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Posts published in “Day: January 27, 2015”

County Judges tell of future for North Houston

GREENSPOINT – The North Houston Association luncheon featured reports from two county judges on “Growth Perspectives”.

It also recognized Harris County Engineer Arthur Storey on his retirement, citing the importance of his work across all the county and region.

Harris County Judge Ed Emmett noted in his presentation that the county is the 3rd largest in the U.S., with 4.5 million residents. His message was that the county and the city of Houston are becoming more alike, and that a regional approach to governing would be best.

On the negative side, he mentioned suburban poverty, indigent healthcare, and homeless problems. He also cited the stress on transportation and crime that population growth has brought to the area.

As chairman of the Transportation Policy Committe of greater Houston, he is planning for solutions such as an I-69 bypass, and more rail transportation, to deal with the increased volume.

He feels that a regional government voice would be better able to explain our problems to the Legislature, and find solutions with the state cooperating.

Judge Craig Doyal noted that this was his first term as a judge, although he has been county commissioner prior to this.

He noted the strong growth in his county, and northern sections of Harris County adjacent to Montgomery County. Special mention was made of the new ExxonMobil development near the county line and I-45.

Doyal mentioned the importance of partnerships to manage growth. He related the tale of how Highway 249 had been on the drawing boards for decades, but only now through cooperative effort will its extension open in the next few weeks.

Also mentioned was the help of the San Jacinto River Authority to partner in the widening of Highway 105 near Conroe.

Doyal said that his county is preparing to issue a Bond referendum in May, to pay for the growth needs of the county.

Highlights of Montgomery County’s growth that he noted were a successful tax abatement program. This is resulting in a $300 million dollar investment in a new company, that will bring 300 new jobs to the county. This is through work of the Conroe EDC, he noted.

Another example of a successful enterprise is the Lone Star Executive Airport, that now has a runway almost as long as Hobby Airport, and that can accept international flights.

Doyal said that high on the priority list is the management of the water supply, which will be critical in the future to quality of life issues, and economic development.

Aldine “State of School District” delivers a positive report card

ALDINE – The annual State of the District report and breakfast was held last Friday, Jan. 23 at the Sheraton on JFK, with about 400 staff, administrators, and community partners attending.

Congressman Gene Green opened the event, with remarks on his support of the district. His children attended Aldine schools, he said, and his wife taught Algebra until her recent retirement.

Superintendent Wanda Bamberg welcomed the large audience, and explained that she had enlisted students from the various campuses to help her present the information about the state of the district.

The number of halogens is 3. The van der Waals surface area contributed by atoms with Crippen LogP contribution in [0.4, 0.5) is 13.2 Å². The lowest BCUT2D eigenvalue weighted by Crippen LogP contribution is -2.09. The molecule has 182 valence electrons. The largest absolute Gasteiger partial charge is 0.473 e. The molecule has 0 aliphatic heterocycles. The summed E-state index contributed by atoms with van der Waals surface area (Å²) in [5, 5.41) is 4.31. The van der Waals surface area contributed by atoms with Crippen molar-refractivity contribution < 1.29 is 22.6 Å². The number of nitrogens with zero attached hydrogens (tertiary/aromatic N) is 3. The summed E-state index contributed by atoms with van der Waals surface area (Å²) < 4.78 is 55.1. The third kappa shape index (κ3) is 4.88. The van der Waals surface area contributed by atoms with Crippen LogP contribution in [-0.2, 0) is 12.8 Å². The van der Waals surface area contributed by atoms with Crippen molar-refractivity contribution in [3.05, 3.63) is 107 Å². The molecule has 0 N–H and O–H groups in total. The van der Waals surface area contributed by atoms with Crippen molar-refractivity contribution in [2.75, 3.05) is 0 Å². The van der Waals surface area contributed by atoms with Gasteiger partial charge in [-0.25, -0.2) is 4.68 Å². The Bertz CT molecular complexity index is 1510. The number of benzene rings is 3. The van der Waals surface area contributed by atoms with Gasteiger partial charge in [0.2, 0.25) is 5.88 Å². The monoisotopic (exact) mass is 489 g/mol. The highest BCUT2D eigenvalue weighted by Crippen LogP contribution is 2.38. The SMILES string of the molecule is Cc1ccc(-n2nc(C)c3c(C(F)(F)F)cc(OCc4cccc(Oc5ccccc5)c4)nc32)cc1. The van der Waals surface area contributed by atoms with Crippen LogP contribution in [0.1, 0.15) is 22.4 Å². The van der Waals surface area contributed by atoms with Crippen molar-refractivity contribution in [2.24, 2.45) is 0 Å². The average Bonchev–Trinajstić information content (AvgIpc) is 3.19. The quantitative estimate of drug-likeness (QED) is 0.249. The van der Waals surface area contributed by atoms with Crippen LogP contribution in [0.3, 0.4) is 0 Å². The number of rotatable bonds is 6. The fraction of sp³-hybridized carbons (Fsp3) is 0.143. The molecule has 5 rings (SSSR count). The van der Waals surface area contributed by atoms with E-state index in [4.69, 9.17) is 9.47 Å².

Student presenters included Ebony James of Nimitz HS, Bruce Westbrook of Carver HS, Ida Hernandez of MacArthur HS, Marisol Diaz of Aldine HS, Marco Medina of Eisenhower HS, Oscar Cruz of Victory Early College HS, Mariel Moreno of Hall Center for Education, and Brytanny McClendon of Eisenhower HS.

Abel Garza was recognized as the new Asst. Superintendent for Government and Community Affairs.

Among the facts presented by the group, it was noted that the student population continues to grow, and is now 69,716 students. It was noted through slides that At Risk students comprised 71% of the population, but the attendance rate was improved from last year. Ethnic makeup of the district is now 71% Hispanic, 24% Afro-American, and 5% Anglo. The district is now accommodating students from El Salvador, Guatemala, and Hondurus as well as Mexico.

Bamberg noted that academic achievement lags behind state averages in all areas. Seven campuses have been designated as “Improvement Required” an advance over last year when 20 campuses were so rated. However, 3 campuses are now required by the state to be “reconstituted” due to two years of poor student results. These are Smith, Hall, and Nimitz HS. Bamberg explained how the district had put together a plan and a team headed by a Janet Ray, District Improvement Officer to deal with these problem campuses and achieve results.

Student presentations included information on End of Class tests, extra curricular activities, Aldine Education Foundation, college planning, and more.

Bamberg noted that the district was in much better financial shape this year, with some state money having been restored, and the new session of the Legislature being asked to restore more money.

Other issues that are being asked from the Legislature, include full-day funding for PreK, funds for more instructional materials, funds for recent arrivals who have additional needs in education and social and emotional areas, funding for additional facilities, reduction of testing requirement, and allowing districts to have more local control.

The total budget for the next year is $598 million, but the tax rate has been reduced from $1.31/100 to $1.28/100.

Construction is continuing on three new buildings, an elementary school at Cypress Point, and a child nutrition center and an education center for COMPASS/GAP being built on Aldine-Bender Road.

A Multi-Stake Steering Committee has been formed, she said, to make plans for future growth in population, curriculum and technology, and will report to the board in July.

She asked the audience to look at the new website for the district, which will also include more Spanish text.